DEKALB COUNTY, Ga — Channel 2 Investigative Reporter Mark Winne recently spoke exclusively with three DeKalb County police officers about their heroism and hard work.
Special victims unit detective Gregory Moore, Officer Deandre Brown and officer Kimberly James all won awards as the county deals with a list of issues, including a severe workforce shortage and recruiting.
DeKalb police chief confirms to Channel 2 that the department’s staffing is down roughly 25 percent from the budgeted number of officers. Still, these three officers prove how officers are going above and beyond to get the job done.
“I don’t get paid by the stop or arrest. That’s not what I do it for. I do it because I love doing it,” officer Deandre Brown said.
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Chief Mirtha V. Ramos, Chief of Police, said these types of awards are important, especially important now, as the department faces a dramatic staffing crisis. It is down more than 200 officers from its authorized strength of 798. The chief acknowledged the stories behind the awards are important for morale, public confidence, and attracting recruits.
“They should always be acknowledged for what they do,” Ramos said.
Brown says he was humbled to win the International Association of Chiefs Police in the prevention of vehicle crimes award after handling more than 2,000 calls last year. The calls led to leading to drug seizures and the arrest of a murder suspect, among other things.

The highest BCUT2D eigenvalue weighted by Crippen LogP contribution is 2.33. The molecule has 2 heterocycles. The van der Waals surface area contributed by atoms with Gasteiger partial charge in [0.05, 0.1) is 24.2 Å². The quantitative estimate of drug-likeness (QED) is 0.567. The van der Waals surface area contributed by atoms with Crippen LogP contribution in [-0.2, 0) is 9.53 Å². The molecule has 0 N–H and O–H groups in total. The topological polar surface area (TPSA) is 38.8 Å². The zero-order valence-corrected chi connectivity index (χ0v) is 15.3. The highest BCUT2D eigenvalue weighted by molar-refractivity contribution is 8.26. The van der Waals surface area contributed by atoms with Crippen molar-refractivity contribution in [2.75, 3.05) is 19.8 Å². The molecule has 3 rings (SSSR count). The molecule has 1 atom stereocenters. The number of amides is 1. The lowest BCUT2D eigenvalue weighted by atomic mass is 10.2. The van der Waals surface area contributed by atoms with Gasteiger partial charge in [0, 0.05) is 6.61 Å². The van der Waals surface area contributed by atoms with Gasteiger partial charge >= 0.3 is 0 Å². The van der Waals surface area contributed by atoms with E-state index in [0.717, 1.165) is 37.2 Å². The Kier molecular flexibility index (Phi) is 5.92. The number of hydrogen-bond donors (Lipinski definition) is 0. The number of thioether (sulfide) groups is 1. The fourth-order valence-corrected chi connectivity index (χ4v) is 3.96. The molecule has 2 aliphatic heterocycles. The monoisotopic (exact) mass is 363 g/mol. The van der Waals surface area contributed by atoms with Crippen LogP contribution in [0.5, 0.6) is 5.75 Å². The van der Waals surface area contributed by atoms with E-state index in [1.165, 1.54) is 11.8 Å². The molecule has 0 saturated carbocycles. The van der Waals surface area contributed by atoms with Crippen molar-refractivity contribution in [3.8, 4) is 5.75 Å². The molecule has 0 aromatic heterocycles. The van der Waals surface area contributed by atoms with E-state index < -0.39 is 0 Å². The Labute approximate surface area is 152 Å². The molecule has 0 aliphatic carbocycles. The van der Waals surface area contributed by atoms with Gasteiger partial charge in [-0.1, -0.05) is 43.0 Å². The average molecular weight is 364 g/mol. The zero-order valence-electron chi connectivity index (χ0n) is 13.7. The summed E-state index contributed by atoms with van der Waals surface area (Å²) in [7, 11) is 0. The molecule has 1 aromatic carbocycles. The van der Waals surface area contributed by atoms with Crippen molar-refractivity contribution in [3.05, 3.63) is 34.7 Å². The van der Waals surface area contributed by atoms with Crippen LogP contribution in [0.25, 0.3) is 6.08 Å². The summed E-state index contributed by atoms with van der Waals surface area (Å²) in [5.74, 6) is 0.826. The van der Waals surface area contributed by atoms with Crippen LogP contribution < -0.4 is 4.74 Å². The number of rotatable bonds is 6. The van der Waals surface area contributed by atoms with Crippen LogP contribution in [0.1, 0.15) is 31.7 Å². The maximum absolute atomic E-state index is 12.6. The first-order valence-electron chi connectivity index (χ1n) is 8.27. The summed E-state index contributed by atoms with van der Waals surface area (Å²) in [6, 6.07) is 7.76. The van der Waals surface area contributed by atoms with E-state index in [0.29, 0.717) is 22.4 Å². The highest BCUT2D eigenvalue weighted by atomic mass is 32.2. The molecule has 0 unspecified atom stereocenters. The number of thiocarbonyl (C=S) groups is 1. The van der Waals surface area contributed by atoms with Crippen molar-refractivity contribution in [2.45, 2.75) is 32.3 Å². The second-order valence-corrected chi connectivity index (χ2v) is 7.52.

“I believe it was fate that iI was in the area and I was so close,” James said.
Chief Ramos says officer James won a 300 club of Atlanta award for her bravery after she organized a group of civilians holding a wrecked vehicle up to pull an accident victim to safety.
“It gives me joy to be able to help someone through something that they’re going through,” James said.
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“I feel like I have a calling for it,” Brown said.
When speaking to Channel 2, each of these officers seemed to make a point of saying good things about co-workers.
The chief says DeKalb police uses a recent pay raise for the rank and file, triple overtime, and enhanced community relations to do more with less.
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